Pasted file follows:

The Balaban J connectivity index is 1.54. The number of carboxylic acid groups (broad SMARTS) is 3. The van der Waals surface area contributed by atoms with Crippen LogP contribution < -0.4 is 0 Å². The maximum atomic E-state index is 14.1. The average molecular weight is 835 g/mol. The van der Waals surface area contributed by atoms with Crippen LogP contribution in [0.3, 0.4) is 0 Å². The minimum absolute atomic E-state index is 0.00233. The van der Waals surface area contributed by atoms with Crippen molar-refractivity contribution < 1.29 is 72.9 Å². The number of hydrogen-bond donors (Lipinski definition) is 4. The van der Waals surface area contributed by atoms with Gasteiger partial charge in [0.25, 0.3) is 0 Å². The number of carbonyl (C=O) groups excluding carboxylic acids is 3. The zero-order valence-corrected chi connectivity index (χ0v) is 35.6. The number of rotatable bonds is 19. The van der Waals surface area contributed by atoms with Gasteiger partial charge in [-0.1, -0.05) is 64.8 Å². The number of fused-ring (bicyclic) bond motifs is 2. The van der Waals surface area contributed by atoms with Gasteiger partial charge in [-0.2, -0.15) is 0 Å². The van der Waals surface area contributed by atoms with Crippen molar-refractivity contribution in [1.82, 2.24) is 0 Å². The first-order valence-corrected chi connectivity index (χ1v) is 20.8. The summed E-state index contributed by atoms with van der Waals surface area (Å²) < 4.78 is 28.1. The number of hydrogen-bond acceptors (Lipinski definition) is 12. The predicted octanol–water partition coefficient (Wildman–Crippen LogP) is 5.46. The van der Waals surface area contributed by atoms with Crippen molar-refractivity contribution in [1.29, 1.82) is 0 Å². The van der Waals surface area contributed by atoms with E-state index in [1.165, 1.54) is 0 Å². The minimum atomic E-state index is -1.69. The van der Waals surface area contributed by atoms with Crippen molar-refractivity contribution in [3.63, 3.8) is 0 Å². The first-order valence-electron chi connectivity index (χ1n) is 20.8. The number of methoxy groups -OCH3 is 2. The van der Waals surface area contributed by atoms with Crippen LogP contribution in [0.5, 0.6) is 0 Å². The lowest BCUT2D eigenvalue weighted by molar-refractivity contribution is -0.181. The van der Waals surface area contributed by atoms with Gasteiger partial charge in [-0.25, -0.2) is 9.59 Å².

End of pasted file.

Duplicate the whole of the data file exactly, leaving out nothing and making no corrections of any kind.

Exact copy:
The Balaban J connectivity index is 1.54. The number of carboxylic acid groups (broad SMARTS) is 3. The van der Waals surface area contributed by atoms with Crippen LogP contribution < -0.4 is 0 Å². The maximum atomic E-state index is 14.1. The average molecular weight is 835 g/mol. The van der Waals surface area contributed by atoms with Crippen LogP contribution in [0.3, 0.4) is 0 Å². The minimum absolute atomic E-state index is 0.00233. The van der Waals surface area contributed by atoms with Crippen molar-refractivity contribution < 1.29 is 72.9 Å². The number of hydrogen-bond donors (Lipinski definition) is 4. The van der Waals surface area contributed by atoms with Gasteiger partial charge in [0.25, 0.3) is 0 Å². The number of carbonyl (C=O) groups excluding carboxylic acids is 3. The zero-order valence-corrected chi connectivity index (χ0v) is 35.6. The number of rotatable bonds is 19. The van der Waals surface area contributed by atoms with Gasteiger partial charge in [-0.1, -0.05) is 64.8 Å². The number of fused-ring (bicyclic) bond motifs is 2. The van der Waals surface area contributed by atoms with Gasteiger partial charge in [-0.2, -0.15) is 0 Å². The van der Waals surface area contributed by atoms with Crippen molar-refractivity contribution in [1.82, 2.24) is 0 Å². The first-order valence-corrected chi connectivity index (χ1v) is 20.8. The summed E-state index contributed by atoms with van der Waals surface area (Å²) < 4.78 is 28.1. The number of hydrogen-bond acceptors (Lipinski definition) is 12. The predicted octanol–water partition coefficient (Wildman–Crippen LogP) is 5.46. The van der Waals surface area contributed by atoms with Crippen molar-refractivity contribution in [1.29, 1.82) is 0 Å². The van der Waals surface area contributed by atoms with E-state index in [1.165, 1.54) is 0 Å². The minimum atomic E-state index is -1.69. The van der Waals surface area contributed by atoms with Crippen molar-refractivity contribution in [3.63, 3.8) is 0 Å². The first-order valence-electron chi connectivity index (χ1n) is 20.8. The number of methoxy groups -OCH3 is 2. The van der Waals surface area contributed by atoms with Crippen LogP contribution in [0.5, 0.6) is 0 Å². The lowest BCUT2D eigenvalue weighted by molar-refractivity contribution is -0.181. The van der Waals surface area contributed by atoms with Gasteiger partial charge in [-0.25, -0.2) is 9.59 Å².